Although sheep breeding in Hungary is grounded in strong traditions, its activities only comprise 1% of the total production value generated from agriculture, and 2% of that for animal-based products. The most significant portion of incomes earned in the Hungarian sheep sector has, for years now, stemmed from the sale of live animals. The secto...r is decidedly export-oriented, as the domestic demand for its main product, i.e. lamb meat, and is minimal, equaling some 20-30dkg per person per year. Part of the sold animals is sold to market as dairy sheep, while the greater
part is sold in the category of lamb carcasses. For this reason, the average weight of slaughter sheep has lied between 19-22 kg for years now. The target markets for live lamb sales are predominately Italy and Greece. In Greece, movement on this market has shown an upward tendency in recent years; noteworthy are also sales to Austria, Holland, Bosnia-Herzegovina and Poland. In 2003, we exported sheep meat in the form of carcasses to Italy, as well as to Germany, and of these exports, 94% went to Italy, while the remaining 6% went to Germany.
Among sheep products, only the trade balance for live animal sales is positive. But even for such producers, only those who are specialized in intensive breeding and those sheep farms “targeting” meat production can obtain earnings. Specialized literature on the sector argues that the quality of Hungarian lamb has diminished dramatically and is beginning to lose its market position. If Hungarian lamb does not meet market expectations, then it will only be bought from producers at lower prices.
My research focuses on those factors which influence price. I separately discuss the question of quality, as one of the most important decisive factors on price. Within this discussion, I describe the market expectations which actually have an effect on the acceptance of live animals for sale on commission. In practice, after the problems of quality, the next most important question is that of when sale is made. In the course of my research, I studied the development of averages for sales on commission of live lambs using statistical methods. The most important problem of this sector is the hierarchical system used in sales: this is the topic hich neither the producer, nor the buyer, wish to discuss, not even with each other. On the basis of the information at my disposal, I outlined the levels of traders and individual levels used to arrive at commission prices. Finally, I examined the components of the production value of live lamb sales. The results I obtained quantified the key role of the prices and the yield, as well as the factors influencing income.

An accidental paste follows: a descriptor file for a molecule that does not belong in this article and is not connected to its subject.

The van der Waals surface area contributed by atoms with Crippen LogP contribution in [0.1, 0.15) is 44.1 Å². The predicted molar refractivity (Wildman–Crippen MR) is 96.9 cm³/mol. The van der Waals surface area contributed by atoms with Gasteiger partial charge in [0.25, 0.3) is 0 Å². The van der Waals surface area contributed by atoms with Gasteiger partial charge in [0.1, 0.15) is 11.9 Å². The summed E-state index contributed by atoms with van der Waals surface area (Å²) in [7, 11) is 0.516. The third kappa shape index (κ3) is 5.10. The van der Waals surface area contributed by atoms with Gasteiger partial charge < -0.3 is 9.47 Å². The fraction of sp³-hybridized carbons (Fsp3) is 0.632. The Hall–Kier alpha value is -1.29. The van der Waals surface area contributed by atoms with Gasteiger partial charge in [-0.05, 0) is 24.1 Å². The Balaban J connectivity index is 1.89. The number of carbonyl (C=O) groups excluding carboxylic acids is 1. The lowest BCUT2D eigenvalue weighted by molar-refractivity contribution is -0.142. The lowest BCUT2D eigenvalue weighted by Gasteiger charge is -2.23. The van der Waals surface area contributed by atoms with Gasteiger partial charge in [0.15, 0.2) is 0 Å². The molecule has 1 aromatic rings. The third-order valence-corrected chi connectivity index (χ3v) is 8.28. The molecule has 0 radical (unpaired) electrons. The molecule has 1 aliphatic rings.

Lamb fattening in the past 8 years was generally a loss-making business and it was worth selling only in two weight categories – at 24-27 kg and at 27-30 kg –, because in this categories a modest profit could be achieved in most of the years. Selling lambs at 20-24 kg-weight provides a proper income for the sheep farmers only if the milking... period is prolonged. If the lambs are weaned at a weight of 16-20 kg, then they are not worth selling them in this weight category. The profit of fattening ram lambs is higher and safer than that of ewe lambs. In Hungary, the profitability of lamb fattening is insecure due to the large variability in purchase prices and the instability of the market. When studying the profitability of the two genders combined, it can be stated that the summer fattening period was the most profitable, while if only the rams are considered then the profitability of the autumn and spring periods was the highest, which is due to Easter and Christmas lambs. Based on our results, we came to the conclusion that ewe lambs and rams should be sold at a lower and higher weight category, respectively.